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Your small town should have basic amenities for the crew, especially if you’ll be there for an extended period of time. Food, coffee, hardware, and a pharmacy are all location assets. Newer brands of ample clean lodging might be in town. If you’re making a movie and staying a while, consider renting space in a private home. There is indeed such thing as small town hospitality.

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An annual festival (that often includes a parade) is the ultimate small town USA experience. Maybe your project has an event scripted in the story – or this is what your project is about. Certainly if it isn’t, and you want the run of the place, choose another time. Check small town website calendars and make sure you don’t conflict with events like these. It will be crowded and streets will be blocked or – the town may not want you to film at that time (if it isn’t related). But if you want a vast supply of people, props, vehicles, animals, colors, textures, flags, food, etc. – an event like this could be a great collaboration.

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Speaking of location conflicts, make sure your beloved small town isn’t under construction. In 2011, the above shot was one of those issues and I didn’t know about until I scouted – in person. This is another reason why I tell the new filmmaker, “Do not scout (and lock) locations via the internet!” If you do scout a town and LIKE it – but don’t see any construction, ask about any plans. Construction or a public works project might be scheduled. And an important note about art direction and production design impacted by upgrades and remodels to small towns: From leveling a historic building to installing new curbs and sidewalks or railings and light posts, it all might suddenly look too nice and /or they might have eliminated your period piece look.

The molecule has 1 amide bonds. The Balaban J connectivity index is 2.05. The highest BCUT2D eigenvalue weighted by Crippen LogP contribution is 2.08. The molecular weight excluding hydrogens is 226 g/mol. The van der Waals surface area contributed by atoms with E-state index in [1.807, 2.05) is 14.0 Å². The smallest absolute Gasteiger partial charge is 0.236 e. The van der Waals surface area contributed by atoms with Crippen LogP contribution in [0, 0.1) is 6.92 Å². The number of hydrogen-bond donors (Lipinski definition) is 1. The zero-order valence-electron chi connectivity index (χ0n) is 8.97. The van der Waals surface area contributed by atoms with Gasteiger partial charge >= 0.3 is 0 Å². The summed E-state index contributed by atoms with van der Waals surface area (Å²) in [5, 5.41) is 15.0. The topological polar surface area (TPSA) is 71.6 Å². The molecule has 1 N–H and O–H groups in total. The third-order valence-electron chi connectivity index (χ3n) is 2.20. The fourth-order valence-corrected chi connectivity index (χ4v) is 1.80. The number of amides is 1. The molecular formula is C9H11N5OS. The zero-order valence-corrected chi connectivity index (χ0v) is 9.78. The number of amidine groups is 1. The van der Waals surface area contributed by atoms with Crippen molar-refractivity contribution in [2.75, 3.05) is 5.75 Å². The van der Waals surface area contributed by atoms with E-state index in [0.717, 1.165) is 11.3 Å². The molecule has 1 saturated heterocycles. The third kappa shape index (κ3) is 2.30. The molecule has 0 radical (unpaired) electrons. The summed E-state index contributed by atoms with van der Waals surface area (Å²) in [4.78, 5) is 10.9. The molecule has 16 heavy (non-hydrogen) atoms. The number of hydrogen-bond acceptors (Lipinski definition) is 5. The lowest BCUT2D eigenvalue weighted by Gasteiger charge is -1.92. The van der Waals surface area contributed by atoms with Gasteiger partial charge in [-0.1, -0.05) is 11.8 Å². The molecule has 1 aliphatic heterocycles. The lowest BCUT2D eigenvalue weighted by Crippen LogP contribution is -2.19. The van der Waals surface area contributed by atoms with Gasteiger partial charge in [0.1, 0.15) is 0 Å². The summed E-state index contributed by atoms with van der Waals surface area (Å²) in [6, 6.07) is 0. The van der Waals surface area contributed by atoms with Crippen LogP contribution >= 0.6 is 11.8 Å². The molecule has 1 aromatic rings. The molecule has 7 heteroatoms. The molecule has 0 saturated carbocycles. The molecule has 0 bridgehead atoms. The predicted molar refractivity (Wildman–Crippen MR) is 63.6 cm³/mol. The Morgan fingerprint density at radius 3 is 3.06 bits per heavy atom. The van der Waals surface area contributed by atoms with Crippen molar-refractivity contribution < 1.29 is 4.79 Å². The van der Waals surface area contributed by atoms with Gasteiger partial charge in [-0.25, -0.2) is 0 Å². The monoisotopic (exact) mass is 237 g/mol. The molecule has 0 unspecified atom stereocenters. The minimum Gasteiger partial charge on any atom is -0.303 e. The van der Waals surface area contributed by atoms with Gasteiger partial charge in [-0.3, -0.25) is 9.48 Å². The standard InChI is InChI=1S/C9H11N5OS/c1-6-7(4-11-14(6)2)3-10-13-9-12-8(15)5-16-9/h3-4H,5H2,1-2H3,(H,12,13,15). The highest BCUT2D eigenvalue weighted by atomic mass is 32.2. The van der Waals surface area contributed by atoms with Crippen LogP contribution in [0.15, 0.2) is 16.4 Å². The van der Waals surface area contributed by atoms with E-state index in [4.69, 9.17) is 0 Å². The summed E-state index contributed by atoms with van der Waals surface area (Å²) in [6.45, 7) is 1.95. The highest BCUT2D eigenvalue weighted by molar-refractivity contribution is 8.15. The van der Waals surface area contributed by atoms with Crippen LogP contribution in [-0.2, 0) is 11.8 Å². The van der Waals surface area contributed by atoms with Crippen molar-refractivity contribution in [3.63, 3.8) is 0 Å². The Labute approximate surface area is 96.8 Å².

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Most DPs and Gaffers will prefer a location that exposes north or a place that does not expose hard and directly to the sun. Or maybe y’all prefer that sort of thing these days. My inner DP would simply like to remind you about the direction of a street (north to south vs. east to west) in relation to the time of day and year you will be shooting.

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Finally, I encourage you to reach out to the town leaders and ask them to collaborate with you. We shot in the small town of Plainview for the movie Nebraska. Words can not express the incredible amount of cooperation, engagement, flexibility, and welcoming warmth expressed and received by this small town and the citizens. They became our collaborators and contributors.

Scout the many small towns of Nebraska. Hire an experienced professional like me. Drive around the State and see all of them. Talk to the residents, because they will certainly say hello. Share your vision, collaborate with the town, be safe, and have fun.

Words and photos Copyright Jamie Vesay.